Japan’s IR Industry as Caesar’s Wife

Caesar’s wife must be above suspicion. This two-thousand-year-old nugget of political wisdom from another part of the world holds an important lesson for Japan’s fledgling IR industry even today.

The origin of the saying dates back to the Roman Republic in the year 62 BC, when Julius Caesar divorced his wife Pompeia due to rumors of her infidelity. “My wife ought not even to be under suspicion,” Caesar reportedly quipped.

Over the centuries the saying has gained various interpretations, but the core notion is that those who are in public life, or very close to someone in public life, need to take special care about creating any perceptions of impropriety.

Even if he is guilty of nothing else, it’s a lesson that Liberal Democratic Party lawmaker Tsukasa Akimoto ought to have heeded.

This week it emerged that the special investigation unit of the Tokyo District Public Prosecutors Office raided the homes of two of Akimoto’s former political aides, and have directly questioned the lawmaker himself.

Where this gains a special significance is in the fact that the crime being investigated relates to one of the international bidders for an IR license, and Akimoto himself served as a state minister at the Cabinet Office from August 2017 until October 2018 with a mandate that put him in charge of developing the nation’s IR policies.

According to the initial reports, investigators believe that an executive of a Shenzhen-based sports lottery company aiming to build an IR in Japan brought a large amount of cash into Japan that was not declared to customs authorities, in violation of the Foreign Exchange and Foreign Trade Law.

But there are reasons to expect that there is more to the story than has so far been revealed to the media.

If this were a simple case of a Chinese businessman failing to declare some cash, then why is the elite special investigation unit involved? It seems a rather trivial crime to garner their attention. And why raid the homes of two former state-funded political secretaries and call in a prominent ruling party lawmaker for questioning?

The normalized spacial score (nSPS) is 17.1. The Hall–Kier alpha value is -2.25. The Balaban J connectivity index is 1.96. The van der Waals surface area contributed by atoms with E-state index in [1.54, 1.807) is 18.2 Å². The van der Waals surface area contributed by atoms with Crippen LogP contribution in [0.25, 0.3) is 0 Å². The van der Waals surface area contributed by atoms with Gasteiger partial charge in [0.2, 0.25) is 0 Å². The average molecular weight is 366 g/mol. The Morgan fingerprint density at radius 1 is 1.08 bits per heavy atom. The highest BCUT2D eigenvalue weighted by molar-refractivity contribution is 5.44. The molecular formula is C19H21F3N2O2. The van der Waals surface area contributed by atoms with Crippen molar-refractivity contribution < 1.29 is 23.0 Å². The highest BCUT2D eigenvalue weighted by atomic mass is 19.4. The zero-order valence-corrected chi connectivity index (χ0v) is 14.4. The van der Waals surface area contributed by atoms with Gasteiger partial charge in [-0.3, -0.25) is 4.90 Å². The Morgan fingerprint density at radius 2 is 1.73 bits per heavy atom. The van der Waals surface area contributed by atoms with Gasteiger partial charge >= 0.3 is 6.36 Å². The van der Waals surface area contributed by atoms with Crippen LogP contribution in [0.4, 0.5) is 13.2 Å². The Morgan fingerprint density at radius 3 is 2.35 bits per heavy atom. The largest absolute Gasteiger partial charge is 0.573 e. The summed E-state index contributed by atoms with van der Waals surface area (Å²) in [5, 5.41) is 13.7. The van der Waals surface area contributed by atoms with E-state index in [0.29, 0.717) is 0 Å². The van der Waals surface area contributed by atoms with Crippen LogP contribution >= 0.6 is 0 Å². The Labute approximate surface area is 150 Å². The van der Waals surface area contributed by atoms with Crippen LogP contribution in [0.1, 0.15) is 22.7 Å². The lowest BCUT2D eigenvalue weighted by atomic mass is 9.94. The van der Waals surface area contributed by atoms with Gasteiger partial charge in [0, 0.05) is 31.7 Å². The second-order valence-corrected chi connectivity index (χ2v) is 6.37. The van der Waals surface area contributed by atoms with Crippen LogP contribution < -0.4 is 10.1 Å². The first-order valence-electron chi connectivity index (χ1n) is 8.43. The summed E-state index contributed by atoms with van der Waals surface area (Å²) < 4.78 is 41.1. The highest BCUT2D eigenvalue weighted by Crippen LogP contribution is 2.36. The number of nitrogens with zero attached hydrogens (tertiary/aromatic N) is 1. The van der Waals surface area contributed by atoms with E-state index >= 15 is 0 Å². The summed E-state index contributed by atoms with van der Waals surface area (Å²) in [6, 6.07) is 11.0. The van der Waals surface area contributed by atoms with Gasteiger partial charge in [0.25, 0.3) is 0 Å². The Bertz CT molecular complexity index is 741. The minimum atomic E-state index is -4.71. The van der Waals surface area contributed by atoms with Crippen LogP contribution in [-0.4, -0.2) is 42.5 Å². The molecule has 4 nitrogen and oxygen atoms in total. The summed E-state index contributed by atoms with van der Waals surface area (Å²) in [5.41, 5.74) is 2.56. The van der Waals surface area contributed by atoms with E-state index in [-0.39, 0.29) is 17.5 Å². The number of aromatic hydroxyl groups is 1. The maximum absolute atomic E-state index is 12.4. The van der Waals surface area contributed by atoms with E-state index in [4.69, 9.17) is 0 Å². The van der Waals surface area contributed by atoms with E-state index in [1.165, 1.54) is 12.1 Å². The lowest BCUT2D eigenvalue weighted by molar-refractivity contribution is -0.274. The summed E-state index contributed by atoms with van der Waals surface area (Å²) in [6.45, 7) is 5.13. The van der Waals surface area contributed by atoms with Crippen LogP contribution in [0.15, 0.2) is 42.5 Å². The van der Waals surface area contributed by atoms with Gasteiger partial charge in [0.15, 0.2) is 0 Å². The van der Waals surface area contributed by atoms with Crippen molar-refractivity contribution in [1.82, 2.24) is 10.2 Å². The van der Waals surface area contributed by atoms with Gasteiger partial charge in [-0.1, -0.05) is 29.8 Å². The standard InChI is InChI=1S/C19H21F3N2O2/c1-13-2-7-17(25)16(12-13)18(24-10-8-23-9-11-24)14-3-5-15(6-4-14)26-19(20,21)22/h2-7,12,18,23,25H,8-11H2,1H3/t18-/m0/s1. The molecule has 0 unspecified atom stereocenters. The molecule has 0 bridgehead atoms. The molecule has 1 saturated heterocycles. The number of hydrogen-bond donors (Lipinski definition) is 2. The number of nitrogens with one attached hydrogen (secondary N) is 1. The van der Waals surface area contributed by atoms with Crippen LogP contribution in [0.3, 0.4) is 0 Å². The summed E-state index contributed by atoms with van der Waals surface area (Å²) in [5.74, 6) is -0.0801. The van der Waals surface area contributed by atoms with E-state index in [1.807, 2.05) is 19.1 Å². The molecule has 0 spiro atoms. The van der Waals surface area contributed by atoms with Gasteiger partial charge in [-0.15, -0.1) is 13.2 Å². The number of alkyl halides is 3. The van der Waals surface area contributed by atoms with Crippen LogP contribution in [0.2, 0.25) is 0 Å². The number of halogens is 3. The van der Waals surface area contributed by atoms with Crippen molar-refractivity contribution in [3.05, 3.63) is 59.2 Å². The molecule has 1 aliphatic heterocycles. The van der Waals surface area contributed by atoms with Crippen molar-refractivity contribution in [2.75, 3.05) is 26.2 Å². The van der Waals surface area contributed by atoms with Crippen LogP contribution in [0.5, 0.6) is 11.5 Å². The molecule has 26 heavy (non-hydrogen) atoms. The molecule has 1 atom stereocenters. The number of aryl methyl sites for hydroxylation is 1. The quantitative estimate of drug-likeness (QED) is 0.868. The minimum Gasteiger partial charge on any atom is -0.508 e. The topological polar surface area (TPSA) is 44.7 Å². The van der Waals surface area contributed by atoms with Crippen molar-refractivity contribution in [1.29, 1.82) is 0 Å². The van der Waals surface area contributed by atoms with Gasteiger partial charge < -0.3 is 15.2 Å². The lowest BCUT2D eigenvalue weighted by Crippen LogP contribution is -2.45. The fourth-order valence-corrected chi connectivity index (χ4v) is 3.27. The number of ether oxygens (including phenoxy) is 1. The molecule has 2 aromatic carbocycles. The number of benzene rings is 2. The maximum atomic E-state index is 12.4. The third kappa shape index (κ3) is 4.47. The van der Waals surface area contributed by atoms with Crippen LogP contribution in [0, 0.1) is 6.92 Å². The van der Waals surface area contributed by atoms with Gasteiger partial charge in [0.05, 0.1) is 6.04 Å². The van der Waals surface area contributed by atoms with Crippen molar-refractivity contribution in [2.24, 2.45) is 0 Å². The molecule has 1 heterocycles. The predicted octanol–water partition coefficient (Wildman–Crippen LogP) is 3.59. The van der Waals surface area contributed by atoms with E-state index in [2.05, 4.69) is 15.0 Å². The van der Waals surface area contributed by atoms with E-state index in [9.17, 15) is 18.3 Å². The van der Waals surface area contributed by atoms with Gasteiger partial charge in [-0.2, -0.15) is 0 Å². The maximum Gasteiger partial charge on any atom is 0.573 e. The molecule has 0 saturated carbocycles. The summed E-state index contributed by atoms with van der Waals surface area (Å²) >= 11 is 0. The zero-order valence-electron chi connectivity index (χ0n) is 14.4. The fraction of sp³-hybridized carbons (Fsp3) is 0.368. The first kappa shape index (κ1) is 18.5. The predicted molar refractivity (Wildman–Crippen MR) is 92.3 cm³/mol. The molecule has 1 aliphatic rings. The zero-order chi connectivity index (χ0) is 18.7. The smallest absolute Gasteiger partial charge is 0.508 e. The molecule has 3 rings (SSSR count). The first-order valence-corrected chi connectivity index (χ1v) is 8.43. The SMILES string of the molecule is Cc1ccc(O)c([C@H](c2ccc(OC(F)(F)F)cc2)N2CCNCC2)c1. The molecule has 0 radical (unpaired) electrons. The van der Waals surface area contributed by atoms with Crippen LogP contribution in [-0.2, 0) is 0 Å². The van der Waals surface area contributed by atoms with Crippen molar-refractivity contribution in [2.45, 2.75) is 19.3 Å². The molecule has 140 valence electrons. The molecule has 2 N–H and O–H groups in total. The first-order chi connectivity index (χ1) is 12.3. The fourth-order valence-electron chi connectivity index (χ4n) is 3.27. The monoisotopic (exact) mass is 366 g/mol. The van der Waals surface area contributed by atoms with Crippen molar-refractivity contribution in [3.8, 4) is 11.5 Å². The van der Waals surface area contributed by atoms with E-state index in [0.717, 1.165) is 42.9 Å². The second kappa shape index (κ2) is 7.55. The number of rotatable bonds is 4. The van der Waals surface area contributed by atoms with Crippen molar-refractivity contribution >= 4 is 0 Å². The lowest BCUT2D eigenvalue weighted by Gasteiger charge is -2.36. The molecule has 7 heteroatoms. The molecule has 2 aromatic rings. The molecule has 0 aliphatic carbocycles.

While it may yet turn out to be less substantial than it seems, for now it smells like the opening act of a larger scandal.

Akimoto himself has made strong statements protesting his complete innocence. At present there is nothing that can be said either way. He may indeed prove to have done absolutely nothing wrong, and the suspicions swirling around him may be entirely unjust.

However, a major public scandal of this nature is exactly what Japan’s fledgling IR industry doesn’t need.

Japanese opponents of casino legalization have been arguing loudly for years that to allow this industry to set up shop in the country is an invitation for increased crime, corruption, and damage to the public order. Fears that casinos could become the venues for money laundering, for example, ranks as one of the primary areas of public disquiet.

There are also many whispered accusations of influence peddling that go all the way to the top of the political system, whether it be the widely-reported story about Donald Trump, Sheldon Adelson, and Prime Minister Shinzo Abe, or the quieter but nonetheless common rumors that Chief Cabinet Secretary Yoshihide Suga is the real string-puller behind Yokohama’s IR bid.

It is a matter of public record, not merely a suspicion, that lawmaker Tsukasa Akimoto gave a pro-IR pitch in Naha in August 2017, the very same event at which the Shenzhen-based sports lottery company announced its proposal to become an IR operator in Japan, aiming for a US$2.5 billion investment at an undisclosed Okinawa location. That is the same month that Akimoto was put in charge of national IR policy.

If it turns out that a crime was committed in the background to the Naha event, or in the lobbying that followed it, the reputational damage to the entire IR industry could be severe.

The public still opposes casino legalization, and this fact has already caused some local governments to withdraw from the race. Imagine how much worse it could be if this scandal, or another like it, proves the opponents correct about the inability of the Japanese political system to responsibly handle such a major inflow of foreign cash.

Like Caesar’s wife, the IR industry and Japan’s pro-IR politicians must conduct themselves so as not even to be under suspicion. (AGB Nippon)